Published on 04 June 2018
Dr Paul Dresser’s research highlights a number of organisational barriers towards achieving the successful aims of the PREVENT agenda, developed to safeguard individuals and communities from the threat of terrorism.
PREVENT was introduced to a wide range of sectors and institutions, including education, criminal justice, faith, charities and health, working together to break the risks of radicalisation or which support counter-radicalisation work.
However, accounts from police officers working in a ‘low risk’ constabulary involved in the study draw attention to the challenges they face in trying to establish collaborative counter-terrorism with professional institutions. These include competing organisational objectives; contrasting perceptions of a person’s “vulnerability”; high staff turnover with partner institutions; and a lack of trust of PREVENT by professional partners.
Dr Dresser, Lecturer in Criminology at the University of Sunderland, adds: “The issues I found were compounded by the fact that the officers I interviewed were operating in a PREVENT area defined by government funding structure as ‘non priority’. This meant financial resources for full-time partnerships were lacking; as a result, officers relied on the goodwill of certain individuals within partner agencies to willingly engage with police.
“Overall, the research draws attention to the difficulties of achieving harmonious, joined-up methods of counter-terrorism from a police perspective. This challenges the notion that counter-terrorism is a delivered in an accepted, multi-agency fashion; in fact, officers’ accounts suggest that, to a degree, the practice of counter-radicalisation is, ominously, dependent on luck.”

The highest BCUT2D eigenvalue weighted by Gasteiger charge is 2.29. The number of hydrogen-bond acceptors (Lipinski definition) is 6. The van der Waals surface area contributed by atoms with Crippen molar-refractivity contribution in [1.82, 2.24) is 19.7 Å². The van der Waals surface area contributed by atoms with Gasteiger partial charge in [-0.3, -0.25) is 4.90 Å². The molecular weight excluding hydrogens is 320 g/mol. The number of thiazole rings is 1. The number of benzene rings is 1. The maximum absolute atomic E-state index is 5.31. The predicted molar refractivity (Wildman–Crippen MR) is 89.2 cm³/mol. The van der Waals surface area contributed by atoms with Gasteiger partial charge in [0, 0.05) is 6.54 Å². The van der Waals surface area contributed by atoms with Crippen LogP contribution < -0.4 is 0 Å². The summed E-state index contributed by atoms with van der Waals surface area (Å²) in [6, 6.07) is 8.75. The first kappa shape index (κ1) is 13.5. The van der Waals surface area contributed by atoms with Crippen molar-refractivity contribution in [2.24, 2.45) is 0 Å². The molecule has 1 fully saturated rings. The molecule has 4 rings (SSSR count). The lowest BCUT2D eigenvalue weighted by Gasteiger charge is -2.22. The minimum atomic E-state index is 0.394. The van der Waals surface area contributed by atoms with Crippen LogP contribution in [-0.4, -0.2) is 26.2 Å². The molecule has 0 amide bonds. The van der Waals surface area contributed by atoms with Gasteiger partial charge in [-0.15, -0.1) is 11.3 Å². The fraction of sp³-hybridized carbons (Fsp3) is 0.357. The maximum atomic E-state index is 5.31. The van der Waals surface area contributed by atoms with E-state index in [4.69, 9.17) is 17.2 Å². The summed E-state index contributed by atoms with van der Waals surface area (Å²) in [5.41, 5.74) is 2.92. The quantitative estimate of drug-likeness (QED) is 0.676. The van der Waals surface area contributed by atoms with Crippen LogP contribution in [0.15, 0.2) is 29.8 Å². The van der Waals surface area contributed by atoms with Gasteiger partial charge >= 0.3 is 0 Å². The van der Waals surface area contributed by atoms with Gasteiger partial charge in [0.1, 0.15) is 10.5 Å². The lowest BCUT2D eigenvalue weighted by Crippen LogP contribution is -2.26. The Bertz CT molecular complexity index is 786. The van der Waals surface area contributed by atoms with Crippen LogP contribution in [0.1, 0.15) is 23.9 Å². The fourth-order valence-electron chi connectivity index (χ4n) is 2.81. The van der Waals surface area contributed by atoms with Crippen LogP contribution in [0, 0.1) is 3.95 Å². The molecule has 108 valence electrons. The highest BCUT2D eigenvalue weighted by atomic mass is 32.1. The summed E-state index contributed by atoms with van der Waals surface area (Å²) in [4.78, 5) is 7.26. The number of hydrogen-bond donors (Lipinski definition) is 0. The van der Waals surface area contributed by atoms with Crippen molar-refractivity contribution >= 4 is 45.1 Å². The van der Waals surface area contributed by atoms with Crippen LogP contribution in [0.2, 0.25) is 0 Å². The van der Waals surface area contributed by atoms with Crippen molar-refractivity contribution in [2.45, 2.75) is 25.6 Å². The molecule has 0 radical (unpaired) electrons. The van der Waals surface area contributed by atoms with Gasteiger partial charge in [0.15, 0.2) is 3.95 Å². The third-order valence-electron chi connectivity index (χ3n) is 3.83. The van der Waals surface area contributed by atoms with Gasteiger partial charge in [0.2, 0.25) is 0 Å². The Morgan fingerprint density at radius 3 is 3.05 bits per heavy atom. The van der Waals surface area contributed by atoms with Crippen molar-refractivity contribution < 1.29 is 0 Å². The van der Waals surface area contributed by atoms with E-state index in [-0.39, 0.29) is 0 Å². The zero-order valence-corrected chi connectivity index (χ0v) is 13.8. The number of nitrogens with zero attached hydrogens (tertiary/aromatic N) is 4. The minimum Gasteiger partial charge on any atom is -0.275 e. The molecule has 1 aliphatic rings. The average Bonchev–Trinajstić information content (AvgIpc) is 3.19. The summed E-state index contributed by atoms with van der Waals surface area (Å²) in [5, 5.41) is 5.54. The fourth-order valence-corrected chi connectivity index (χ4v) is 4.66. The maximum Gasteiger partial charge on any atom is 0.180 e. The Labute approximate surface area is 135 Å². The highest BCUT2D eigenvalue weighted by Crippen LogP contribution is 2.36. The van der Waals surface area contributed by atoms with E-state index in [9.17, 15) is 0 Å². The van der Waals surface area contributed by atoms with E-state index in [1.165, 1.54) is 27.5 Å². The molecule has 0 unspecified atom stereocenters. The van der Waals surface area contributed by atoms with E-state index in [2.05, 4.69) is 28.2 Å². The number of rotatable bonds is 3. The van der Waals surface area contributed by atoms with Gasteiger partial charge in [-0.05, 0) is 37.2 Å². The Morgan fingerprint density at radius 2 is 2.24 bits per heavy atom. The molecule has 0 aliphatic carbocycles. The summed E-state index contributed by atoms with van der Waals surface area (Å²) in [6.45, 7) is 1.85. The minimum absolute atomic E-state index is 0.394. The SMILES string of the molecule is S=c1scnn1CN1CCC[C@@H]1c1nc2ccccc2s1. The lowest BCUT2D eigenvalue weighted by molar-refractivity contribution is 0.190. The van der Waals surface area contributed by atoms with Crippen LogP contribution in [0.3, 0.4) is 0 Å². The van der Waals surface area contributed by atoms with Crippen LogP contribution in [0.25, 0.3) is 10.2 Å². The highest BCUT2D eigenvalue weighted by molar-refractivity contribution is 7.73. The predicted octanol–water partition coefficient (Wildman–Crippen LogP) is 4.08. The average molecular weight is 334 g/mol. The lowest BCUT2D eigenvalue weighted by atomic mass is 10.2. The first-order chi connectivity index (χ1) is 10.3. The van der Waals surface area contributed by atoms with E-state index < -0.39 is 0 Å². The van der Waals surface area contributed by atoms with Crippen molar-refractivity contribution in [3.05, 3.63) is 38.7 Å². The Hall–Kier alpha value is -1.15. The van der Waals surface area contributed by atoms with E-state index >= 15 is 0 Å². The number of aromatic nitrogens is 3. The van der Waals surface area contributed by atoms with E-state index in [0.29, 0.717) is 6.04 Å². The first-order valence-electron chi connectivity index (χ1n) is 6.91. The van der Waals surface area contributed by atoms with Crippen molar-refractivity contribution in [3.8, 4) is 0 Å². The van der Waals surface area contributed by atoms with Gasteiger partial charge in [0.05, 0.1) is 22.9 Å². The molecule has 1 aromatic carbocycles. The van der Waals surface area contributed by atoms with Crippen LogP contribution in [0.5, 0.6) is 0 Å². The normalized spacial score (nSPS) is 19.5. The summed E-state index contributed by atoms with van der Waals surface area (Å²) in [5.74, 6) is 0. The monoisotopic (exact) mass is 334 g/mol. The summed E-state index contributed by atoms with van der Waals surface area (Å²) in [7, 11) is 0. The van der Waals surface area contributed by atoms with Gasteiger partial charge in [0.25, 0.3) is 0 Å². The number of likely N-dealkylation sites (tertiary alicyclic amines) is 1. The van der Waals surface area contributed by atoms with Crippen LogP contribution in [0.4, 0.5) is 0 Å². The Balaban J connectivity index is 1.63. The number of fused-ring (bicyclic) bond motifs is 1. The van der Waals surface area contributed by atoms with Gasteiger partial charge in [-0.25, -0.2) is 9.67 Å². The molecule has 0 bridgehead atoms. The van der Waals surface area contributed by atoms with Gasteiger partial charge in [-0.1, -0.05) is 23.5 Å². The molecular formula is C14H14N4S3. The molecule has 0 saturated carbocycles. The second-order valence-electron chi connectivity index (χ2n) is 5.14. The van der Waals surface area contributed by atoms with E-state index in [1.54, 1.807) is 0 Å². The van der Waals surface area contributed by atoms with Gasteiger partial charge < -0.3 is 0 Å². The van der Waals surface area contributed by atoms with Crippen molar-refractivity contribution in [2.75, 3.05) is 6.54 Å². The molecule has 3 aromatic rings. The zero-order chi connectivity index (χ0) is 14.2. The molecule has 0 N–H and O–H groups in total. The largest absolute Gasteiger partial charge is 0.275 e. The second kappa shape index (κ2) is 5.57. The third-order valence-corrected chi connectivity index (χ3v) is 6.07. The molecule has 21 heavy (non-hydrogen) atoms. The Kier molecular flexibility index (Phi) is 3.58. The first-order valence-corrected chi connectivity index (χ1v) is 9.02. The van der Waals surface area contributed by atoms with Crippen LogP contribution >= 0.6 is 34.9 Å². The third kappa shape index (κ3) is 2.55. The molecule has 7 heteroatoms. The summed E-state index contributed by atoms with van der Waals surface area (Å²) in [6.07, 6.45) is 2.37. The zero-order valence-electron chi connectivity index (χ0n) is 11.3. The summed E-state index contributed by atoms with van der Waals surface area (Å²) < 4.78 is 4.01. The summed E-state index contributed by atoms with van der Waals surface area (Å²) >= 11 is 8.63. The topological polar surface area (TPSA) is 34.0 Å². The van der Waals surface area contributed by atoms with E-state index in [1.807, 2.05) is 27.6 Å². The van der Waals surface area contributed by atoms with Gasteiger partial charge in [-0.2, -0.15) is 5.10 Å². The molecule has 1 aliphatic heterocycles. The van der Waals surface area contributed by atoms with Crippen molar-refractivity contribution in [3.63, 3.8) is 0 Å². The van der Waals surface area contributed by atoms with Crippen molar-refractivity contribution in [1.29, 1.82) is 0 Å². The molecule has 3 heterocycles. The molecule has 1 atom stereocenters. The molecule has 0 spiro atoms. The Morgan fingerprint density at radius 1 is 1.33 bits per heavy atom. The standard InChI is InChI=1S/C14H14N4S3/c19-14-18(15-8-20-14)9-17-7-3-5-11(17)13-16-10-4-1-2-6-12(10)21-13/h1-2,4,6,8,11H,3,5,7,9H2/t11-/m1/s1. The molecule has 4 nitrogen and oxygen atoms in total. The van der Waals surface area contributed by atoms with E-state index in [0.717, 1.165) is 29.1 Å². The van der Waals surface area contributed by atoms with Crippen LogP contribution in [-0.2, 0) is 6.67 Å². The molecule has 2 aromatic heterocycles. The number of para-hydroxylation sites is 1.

Dr Dresser says in order to address some of the issues, more evidence–based research is needed to evaluate how counter-radicalisation is practiced, understood and challenged both within and across professional sectors and institutions.
He also argues that very little is known about PREVENT from a police perspective, adding: “to better understand counter-radicalisation in practice, researchers must explore the experiences of PREVENT police officers and the wide body of professionals tasked with counter-radicalisation. This includes research which evaluates the practice of PREVENT in priority and non-priority areas. If we fail to do this, an understanding of PREVENT will remain partially realised.”
To view the full report: 'PREVENT Policing in Practice: The Need for Evidence-based Research': click here
Dr Dresser will deliver a talk on his work at the Northumbria Citizens in Policing Conference on Saturday, 23 June, 9.30am-3.30pm at Newcastle Marriott Hotel Gosforth Park.
PREVENT is one of four strands of the government's counter-terrorism strategy, known as Contest. It was created by the Labour government in 2003 and its remit was widened by the coalition government in 2011.
The other strands are: Prepare; Protect; and Pursue.
PREVENT is designed to support people at risk of joining extremist groups and carrying out terrorist activities.
In practice, it aims for police and other organisations to build relations across the UK and requires faith leaders, teachers, doctors and others to refer any suspicions about people to a local PREVENT body. An assessment is then made about whether further action is needed.
Where action is taken, an individual can be placed on the government's Channel Programme. This is a support plan which may include mentoring.